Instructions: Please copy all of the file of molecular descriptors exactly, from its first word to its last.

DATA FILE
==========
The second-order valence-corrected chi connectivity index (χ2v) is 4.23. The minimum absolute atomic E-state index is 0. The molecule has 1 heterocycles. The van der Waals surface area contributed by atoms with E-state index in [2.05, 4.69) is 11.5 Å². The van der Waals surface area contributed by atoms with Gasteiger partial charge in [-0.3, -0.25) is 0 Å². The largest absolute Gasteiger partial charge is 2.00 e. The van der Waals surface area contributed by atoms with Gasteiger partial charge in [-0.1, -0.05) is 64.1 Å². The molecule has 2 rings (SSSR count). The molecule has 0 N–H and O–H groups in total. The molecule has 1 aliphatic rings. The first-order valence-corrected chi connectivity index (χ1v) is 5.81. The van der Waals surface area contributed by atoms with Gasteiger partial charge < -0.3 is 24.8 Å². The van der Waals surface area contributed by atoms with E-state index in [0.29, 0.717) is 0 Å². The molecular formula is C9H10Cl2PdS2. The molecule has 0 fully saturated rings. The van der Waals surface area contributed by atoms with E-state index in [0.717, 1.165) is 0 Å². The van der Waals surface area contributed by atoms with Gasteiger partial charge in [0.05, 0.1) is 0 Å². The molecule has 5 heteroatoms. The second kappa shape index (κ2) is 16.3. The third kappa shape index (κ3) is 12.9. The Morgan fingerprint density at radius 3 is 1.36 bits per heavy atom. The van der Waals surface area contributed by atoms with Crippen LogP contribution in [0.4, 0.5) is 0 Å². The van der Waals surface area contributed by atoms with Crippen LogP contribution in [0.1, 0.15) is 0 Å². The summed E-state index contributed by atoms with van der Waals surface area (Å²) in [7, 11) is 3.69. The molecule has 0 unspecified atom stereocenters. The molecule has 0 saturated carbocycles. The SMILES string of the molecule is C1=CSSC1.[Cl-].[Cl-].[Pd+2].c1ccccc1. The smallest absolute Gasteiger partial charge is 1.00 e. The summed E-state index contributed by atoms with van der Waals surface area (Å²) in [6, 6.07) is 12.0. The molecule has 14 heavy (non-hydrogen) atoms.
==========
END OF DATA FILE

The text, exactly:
The second-order valence-corrected chi connectivity index (χ2v) is 4.23. The minimum absolute atomic E-state index is 0. The molecule has 1 heterocycles. The van der Waals surface area contributed by atoms with E-state index in [2.05, 4.69) is 11.5 Å². The van der Waals surface area contributed by atoms with Gasteiger partial charge in [-0.3, -0.25) is 0 Å². The largest absolute Gasteiger partial charge is 2.00 e. The van der Waals surface area contributed by atoms with Gasteiger partial charge in [-0.1, -0.05) is 64.1 Å². The molecule has 2 rings (SSSR count). The molecule has 0 N–H and O–H groups in total. The molecule has 1 aliphatic rings. The first-order valence-corrected chi connectivity index (χ1v) is 5.81. The van der Waals surface area contributed by atoms with Gasteiger partial charge < -0.3 is 24.8 Å². The van der Waals surface area contributed by atoms with E-state index in [0.29, 0.717) is 0 Å². The molecular formula is C9H10Cl2PdS2. The molecule has 0 fully saturated rings. The van der Waals surface area contributed by atoms with E-state index in [0.717, 1.165) is 0 Å². The van der Waals surface area contributed by atoms with Gasteiger partial charge in [0.05, 0.1) is 0 Å². The molecule has 5 heteroatoms. The second kappa shape index (κ2) is 16.3. The third kappa shape index (κ3) is 12.9. The Morgan fingerprint density at radius 3 is 1.36 bits per heavy atom. The van der Waals surface area contributed by atoms with Crippen LogP contribution in [0.4, 0.5) is 0 Å². The van der Waals surface area contributed by atoms with Crippen LogP contribution in [0.1, 0.15) is 0 Å². The summed E-state index contributed by atoms with van der Waals surface area (Å²) in [7, 11) is 3.69. The molecule has 0 unspecified atom stereocenters. The molecule has 0 saturated carbocycles. The SMILES string of the molecule is C1=CSSC1.[Cl-].[Cl-].[Pd+2].c1ccccc1. The smallest absolute Gasteiger partial charge is 1.00 e. The summed E-state index contributed by atoms with van der Waals surface area (Å²) in [6, 6.07) is 12.0. The molecule has 14 heavy (non-hydrogen) atoms.